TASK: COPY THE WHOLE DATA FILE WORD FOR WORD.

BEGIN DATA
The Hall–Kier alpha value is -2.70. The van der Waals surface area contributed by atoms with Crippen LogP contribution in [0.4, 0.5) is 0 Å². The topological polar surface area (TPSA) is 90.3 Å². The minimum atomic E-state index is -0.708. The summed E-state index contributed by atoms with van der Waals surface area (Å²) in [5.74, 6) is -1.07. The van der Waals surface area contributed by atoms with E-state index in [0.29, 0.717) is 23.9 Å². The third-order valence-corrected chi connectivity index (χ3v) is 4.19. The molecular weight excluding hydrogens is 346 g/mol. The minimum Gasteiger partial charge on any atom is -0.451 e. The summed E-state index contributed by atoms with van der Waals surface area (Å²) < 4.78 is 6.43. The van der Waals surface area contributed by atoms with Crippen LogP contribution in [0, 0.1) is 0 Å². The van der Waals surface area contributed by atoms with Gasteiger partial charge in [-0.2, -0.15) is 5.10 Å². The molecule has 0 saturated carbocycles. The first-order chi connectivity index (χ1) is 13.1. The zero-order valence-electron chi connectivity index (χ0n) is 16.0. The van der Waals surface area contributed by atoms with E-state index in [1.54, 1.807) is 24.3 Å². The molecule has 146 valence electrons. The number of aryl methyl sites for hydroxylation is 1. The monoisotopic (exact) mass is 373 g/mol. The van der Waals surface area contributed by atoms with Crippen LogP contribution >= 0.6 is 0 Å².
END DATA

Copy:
The Hall–Kier alpha value is -2.70. The van der Waals surface area contributed by atoms with Crippen LogP contribution in [0.4, 0.5) is 0 Å². The topological polar surface area (TPSA) is 90.3 Å². The minimum atomic E-state index is -0.708. The summed E-state index contributed by atoms with van der Waals surface area (Å²) in [5.74, 6) is -1.07. The van der Waals surface area contributed by atoms with E-state index in [0.29, 0.717) is 23.9 Å². The third-order valence-corrected chi connectivity index (χ3v) is 4.19. The molecular weight excluding hydrogens is 346 g/mol. The minimum Gasteiger partial charge on any atom is -0.451 e. The summed E-state index contributed by atoms with van der Waals surface area (Å²) < 4.78 is 6.43. The van der Waals surface area contributed by atoms with Crippen LogP contribution in [0, 0.1) is 0 Å². The van der Waals surface area contributed by atoms with Gasteiger partial charge in [-0.2, -0.15) is 5.10 Å². The molecule has 0 saturated carbocycles. The first-order chi connectivity index (χ1) is 13.1. The zero-order valence-electron chi connectivity index (χ0n) is 16.0. The van der Waals surface area contributed by atoms with E-state index in [1.54, 1.807) is 24.3 Å². The molecule has 146 valence electrons. The number of aryl methyl sites for hydroxylation is 1. The monoisotopic (exact) mass is 373 g/mol. The van der Waals surface area contributed by atoms with Crippen LogP contribution >= 0.6 is 0 Å².